I will start off by just saying life loves to get in the way of writing. It’s madness! But school and computer problems and illness just always sneak up and overwhelms you when you really don’t need it. And Princess Peach, you can’t just leave her locked in the tower! I mean…it’s not right.
Anyway, the distractions aside, it is time to get back to business.
I am in the process of another re-write of my novel. At the moment the prologue is being rewritten for about the eighth time and I am finding myself at a point that most writers probably face: when you have to let go.
Except for about the first two or three editions, the book has always started with the line “Once upon a time, war was the dream of the people” and now I am finding myself so hooked on to this one sentence I have based every re-write since then on that one sentence alone.
And, like my writer’s identity, I wasn’t fully aware I was doing it until I had a slap-in-the-face realization.
My start chapter might start off with a line I am proud of, but everything following after has always sounded stale, forced, and just plain “meh”. Is that one line really worth it?
For a long time, it was.
How on earth did that happen? Though I am a writer and though I want to write a book, I can’t forget about the fact that these are just words. Though the words create something great, they are still words.
And I should not let a few words, a sentence, a paragraph, a page, or a chapter control and constrict the story as a whole. Things might be shared through the words, but they aren’t the only things that are contributing to the book.
So, I have to let these words go. Though painful, it is just what has to be done for the greater good of the novel.
I found I had to give myself a stern talking to. I needed to sit down and converse with Randi and myself before I finally deleted them and left myself with a completely blank page. It is rejuvenating, inspiring, and heartbreaking all at the same time.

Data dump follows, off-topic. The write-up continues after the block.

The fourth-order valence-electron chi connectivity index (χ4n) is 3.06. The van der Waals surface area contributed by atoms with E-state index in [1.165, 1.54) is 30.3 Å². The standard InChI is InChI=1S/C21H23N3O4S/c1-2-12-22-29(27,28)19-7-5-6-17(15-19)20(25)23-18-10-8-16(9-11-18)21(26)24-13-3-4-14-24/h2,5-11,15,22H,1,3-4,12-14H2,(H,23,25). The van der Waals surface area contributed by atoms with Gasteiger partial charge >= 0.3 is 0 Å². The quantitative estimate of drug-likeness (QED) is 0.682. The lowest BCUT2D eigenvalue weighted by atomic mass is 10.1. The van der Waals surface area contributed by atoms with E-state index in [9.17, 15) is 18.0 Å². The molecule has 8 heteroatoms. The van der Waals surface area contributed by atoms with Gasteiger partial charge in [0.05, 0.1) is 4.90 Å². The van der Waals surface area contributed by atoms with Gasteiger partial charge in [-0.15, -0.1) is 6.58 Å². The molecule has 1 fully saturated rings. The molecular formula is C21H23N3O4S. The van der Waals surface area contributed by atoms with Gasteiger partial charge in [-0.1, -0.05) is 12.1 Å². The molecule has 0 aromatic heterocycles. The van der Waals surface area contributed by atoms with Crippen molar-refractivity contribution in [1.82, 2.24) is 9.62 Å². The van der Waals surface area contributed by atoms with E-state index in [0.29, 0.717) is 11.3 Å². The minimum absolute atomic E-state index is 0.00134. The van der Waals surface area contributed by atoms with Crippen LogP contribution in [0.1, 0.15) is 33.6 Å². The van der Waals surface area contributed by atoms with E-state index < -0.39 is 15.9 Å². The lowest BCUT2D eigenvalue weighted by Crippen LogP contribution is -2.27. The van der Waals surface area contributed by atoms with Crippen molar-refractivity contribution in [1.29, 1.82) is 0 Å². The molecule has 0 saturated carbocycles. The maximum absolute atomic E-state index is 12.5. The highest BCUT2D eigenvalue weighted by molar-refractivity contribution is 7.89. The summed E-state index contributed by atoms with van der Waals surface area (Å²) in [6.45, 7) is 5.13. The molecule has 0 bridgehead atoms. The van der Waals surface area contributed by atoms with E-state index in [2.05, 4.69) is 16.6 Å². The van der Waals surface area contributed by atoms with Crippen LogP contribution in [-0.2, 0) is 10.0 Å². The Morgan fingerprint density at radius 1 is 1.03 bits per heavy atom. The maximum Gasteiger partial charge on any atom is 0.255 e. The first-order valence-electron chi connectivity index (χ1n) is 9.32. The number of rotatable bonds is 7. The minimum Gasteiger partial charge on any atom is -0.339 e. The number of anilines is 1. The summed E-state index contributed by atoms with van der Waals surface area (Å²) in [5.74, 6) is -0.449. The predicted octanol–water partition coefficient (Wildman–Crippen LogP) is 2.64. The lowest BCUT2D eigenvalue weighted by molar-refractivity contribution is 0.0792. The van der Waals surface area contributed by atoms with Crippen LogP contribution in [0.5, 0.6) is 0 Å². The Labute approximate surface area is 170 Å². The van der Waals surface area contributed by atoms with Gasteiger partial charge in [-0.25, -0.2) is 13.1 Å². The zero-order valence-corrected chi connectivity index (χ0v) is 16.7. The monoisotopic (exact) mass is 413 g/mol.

Now, how to let it go? Well, in all honesty, I don’t think anyone can till they realize they are ready for it themselves. My best friend and mentor probably couldn’t get me to let it go until I was ready. Heck, the most distinguished published author probably couldn’t have gotten me to let it go either.
Because these words just mean so much during creation, and that love and pride just get in the way. Not until I or anyone else is ready can those words be deleted.
And man, once they are, I look back and go “what the heck was wrong with me?”. It feels like so much time was wasted! I could’ve let it go earlier and moved on! But I have to remember:
Not until I am ready. And everyone goes at their own proper, healthy, right pace. Rushing, typically, just won’t help. I think pushing myself is good, to work and try to get things accomplished after so long of not writing or to meet a goal…but like the words; that time-line is not worth the destruction of the story!
That, I think, is what the kicker is. When the realization that the story is worth more than this one lovely thing, then everything starts to fall more into play. But it does stink waiting for that moment to finally click.
What about your experience? Has there been something that you just struggled with letting go? Please share!